Updated, February 2021 There are many, many organizations and groups that deal with mental health. This page will help you find the one or ones that offer the type of assistance, intervention, or information you’re seeking. We’ve organized the information into the following sections: If it’s a crisis… (Keep scrolling) A quick-read fact sheet Be […]
For young kids, books are an experience, a cooperative reading lessons with pointing, musing, and discussions about the content built into the comfort of bonding. While there are many excellent book lists for young readers that challenge representation and celebrate diversity, this list includes reading recommendations derived from a variety of organizations and experts leading the charge. It was created with the idea in mind that parents would be reading these books with their kids and, when questions arise, breaking down the content in a way that their child can understand. The reading list is also part of the series From The Start: A Parent’s Guide to Talking About Racial Bias, a rich source of guidance into the challenging task of talking about race. Connect with both of these resources here.
(2021, February) | Useful to Parent Centers in keeping up to date with how technology is currently being used in education. Every year Education Week publishes an annual report on educational technology. These reports can help Parent Centers, schools, and families learn more about the various technologies in use to support teaching and learning, and […]
This draft parent reentry guide provides parents with support and resources to help navigate these unprecedented times of schooling during the pandemic. It presents an overview of the potential challenges that may present in the 2020-2021 school year and then addresses how to support students and families in the areas of social emotional learning, academic support at home, family culture and well-being, current operations, and health and safety concerns. It concludes with a large resource list for families.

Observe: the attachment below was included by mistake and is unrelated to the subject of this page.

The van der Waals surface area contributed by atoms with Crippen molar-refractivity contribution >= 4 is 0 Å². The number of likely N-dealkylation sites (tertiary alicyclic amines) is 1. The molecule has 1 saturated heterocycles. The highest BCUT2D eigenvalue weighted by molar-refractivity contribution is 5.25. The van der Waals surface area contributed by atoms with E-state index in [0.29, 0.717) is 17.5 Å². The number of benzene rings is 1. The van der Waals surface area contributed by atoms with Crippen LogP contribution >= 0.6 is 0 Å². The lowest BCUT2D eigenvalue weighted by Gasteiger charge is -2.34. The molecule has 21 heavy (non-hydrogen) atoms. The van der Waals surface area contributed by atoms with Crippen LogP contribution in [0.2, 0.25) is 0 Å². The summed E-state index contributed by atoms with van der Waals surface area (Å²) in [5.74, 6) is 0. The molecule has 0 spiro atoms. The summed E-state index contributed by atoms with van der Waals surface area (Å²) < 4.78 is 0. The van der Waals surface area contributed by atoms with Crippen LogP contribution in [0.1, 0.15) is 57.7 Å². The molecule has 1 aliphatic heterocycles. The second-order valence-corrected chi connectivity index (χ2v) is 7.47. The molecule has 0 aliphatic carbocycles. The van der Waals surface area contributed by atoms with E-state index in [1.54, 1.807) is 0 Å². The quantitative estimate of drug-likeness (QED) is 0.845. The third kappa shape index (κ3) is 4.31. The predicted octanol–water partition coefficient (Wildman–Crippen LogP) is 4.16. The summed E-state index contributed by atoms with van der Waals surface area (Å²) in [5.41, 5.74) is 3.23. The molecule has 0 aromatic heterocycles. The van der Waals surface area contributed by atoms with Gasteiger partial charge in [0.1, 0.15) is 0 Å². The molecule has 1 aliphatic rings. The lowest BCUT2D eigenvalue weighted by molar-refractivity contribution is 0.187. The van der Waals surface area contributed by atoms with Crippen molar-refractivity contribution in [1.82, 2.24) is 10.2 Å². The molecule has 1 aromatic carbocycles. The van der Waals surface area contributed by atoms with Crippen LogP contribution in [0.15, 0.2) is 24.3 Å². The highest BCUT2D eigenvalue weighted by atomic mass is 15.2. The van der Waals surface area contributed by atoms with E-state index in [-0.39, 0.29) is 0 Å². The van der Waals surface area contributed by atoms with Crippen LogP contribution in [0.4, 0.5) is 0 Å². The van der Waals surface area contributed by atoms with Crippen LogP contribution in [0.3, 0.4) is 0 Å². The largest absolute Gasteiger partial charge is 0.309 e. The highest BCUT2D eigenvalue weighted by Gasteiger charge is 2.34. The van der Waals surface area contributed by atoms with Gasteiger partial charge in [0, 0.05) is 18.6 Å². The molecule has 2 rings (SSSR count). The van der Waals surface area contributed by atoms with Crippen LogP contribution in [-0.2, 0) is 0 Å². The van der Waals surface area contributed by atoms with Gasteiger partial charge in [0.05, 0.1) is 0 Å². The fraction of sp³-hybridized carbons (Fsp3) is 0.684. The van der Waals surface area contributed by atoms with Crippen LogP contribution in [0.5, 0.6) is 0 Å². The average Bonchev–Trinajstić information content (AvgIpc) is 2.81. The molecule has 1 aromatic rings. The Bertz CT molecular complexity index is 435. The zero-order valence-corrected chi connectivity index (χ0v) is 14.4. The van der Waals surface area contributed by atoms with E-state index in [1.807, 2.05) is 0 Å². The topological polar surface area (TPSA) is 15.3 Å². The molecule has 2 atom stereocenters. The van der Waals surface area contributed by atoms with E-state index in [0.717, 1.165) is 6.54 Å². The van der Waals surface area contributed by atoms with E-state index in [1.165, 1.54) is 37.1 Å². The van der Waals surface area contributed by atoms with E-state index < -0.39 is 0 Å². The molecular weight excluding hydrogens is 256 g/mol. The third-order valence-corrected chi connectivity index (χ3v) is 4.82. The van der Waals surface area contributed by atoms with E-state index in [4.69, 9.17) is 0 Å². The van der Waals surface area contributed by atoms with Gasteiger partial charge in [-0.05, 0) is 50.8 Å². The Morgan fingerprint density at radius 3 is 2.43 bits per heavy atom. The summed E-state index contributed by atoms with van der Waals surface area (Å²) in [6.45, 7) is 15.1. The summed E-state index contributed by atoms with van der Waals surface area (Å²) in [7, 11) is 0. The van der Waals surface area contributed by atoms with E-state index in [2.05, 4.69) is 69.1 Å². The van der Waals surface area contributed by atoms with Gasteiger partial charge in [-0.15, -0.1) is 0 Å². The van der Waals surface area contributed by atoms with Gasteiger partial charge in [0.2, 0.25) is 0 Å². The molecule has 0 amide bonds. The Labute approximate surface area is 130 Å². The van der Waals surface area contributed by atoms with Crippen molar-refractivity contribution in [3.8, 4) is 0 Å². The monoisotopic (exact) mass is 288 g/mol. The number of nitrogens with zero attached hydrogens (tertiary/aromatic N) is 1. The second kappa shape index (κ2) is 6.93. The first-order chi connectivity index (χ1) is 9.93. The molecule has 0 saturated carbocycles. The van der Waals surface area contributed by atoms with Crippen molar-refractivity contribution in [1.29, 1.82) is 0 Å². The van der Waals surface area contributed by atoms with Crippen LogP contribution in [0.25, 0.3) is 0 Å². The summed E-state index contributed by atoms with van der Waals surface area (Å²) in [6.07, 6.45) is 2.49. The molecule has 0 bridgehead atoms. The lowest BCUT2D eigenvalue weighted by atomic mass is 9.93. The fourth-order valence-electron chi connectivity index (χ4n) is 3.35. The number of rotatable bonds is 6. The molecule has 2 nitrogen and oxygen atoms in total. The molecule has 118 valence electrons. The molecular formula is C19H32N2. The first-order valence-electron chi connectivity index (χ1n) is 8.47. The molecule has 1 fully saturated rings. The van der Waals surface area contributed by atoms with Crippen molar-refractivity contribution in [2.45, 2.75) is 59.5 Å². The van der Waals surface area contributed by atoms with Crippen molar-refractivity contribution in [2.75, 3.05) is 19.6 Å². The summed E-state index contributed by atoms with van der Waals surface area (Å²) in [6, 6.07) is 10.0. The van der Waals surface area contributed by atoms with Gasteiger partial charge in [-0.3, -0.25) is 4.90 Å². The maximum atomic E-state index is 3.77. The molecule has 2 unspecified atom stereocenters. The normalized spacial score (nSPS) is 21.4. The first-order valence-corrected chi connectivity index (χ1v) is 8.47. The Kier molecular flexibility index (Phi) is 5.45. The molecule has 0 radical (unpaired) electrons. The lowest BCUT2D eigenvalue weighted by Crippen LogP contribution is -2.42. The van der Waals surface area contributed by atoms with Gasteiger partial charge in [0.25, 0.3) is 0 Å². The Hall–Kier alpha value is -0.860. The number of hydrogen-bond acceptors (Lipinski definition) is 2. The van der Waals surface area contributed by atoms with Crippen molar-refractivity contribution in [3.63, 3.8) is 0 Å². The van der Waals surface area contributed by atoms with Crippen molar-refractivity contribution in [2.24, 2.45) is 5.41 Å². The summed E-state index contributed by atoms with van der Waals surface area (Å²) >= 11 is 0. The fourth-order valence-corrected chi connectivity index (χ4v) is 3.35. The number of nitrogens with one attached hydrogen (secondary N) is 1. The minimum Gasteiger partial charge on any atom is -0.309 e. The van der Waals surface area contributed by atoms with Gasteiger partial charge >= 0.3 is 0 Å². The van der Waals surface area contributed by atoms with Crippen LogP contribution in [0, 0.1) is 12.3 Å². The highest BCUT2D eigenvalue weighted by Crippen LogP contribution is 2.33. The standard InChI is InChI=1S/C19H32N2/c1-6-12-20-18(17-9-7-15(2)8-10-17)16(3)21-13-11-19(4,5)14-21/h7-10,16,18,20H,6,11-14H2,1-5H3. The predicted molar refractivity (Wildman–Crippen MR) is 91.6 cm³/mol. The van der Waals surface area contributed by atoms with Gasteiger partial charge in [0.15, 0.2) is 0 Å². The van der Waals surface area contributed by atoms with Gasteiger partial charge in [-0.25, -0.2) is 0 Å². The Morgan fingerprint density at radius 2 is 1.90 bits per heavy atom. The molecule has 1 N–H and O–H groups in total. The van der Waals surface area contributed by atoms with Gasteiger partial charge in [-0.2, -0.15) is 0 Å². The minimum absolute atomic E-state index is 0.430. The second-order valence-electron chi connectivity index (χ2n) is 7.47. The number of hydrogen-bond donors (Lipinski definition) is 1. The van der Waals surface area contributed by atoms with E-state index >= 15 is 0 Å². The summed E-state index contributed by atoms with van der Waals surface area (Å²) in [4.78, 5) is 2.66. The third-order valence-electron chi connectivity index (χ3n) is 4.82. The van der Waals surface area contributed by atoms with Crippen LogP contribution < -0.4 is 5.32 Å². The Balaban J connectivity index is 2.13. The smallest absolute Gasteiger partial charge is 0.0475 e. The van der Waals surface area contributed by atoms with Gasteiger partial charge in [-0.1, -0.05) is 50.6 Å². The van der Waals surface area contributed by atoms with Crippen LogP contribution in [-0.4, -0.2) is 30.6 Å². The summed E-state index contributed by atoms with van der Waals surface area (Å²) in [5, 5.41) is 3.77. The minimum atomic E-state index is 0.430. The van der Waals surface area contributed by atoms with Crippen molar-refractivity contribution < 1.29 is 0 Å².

This helpful resource page from the Technical Assistance Center on Positive Behavioral Interventions and Supports offers information and links to each state’s PBIS coordinator. You can contact your state for technical support or questions concerning the implementation of PBIS. https://www.pbis.org/about/pbis-state-coordinators (Link updated, February 2021)
De nuestra serie de cartas ejemplares… porque de vez en cuando necesita comunicarse con el personal de la escuela concerniente a la educación de su hijo. Actualizado, octubre de 2020 Versión PDF | Versión en Word En inglés | In English Esta publicación breve viene de una Guía para Padres más amplia cuya enfoque es […]
Useful to: Parent Centers for sharing with families If you, as a parent, have discovered that your child has a psychiatric or learning problem, or you are beginning to suspect so, you might be wondering what you can do to make sure that she is getting the best support possible when he or she is […]
(2020) | Useful to Parent Centers for sharing with families and schools Also available in Spanish. As the year begins with distance or hybrid learning at most schools, many parents are worried that pre-pandemic IEP plans may leave students with disabilities without vital services. Luckily, IEP or 504 plans aren’t set in stone. If a […]
Developing IEPs that Support Inclusive Education for Students with the Most Significant Cognitive Disabilities
This parent brief from the TIES Center focuses on developing Individualized Education Programs (IEPs) that support inclusive education for students with the most significant cognitive disabilities. This is especially critical for students who participate in a state alternate assessment aligned to alternate academic achievement standards. The brief identifies specific ways in which the IEPs of students with the most significant cognitive disabilities can be written to support inclusion in the general education curriculum and, ideally, the general education classroom. Find out more about this brief, the TIES Center itself, and what other great materials it offers.
IDEA and other federal laws protect the confidentiality of your child’s education records. These safeguards address the following three aspects:
the use of personally identifiable information;
who may have access to your child’s records; and
the rights of parents to inspect their child’s education records and request that these be amended to correct information that is misleading or inaccurate, or that violates the child’s privacy or other rights.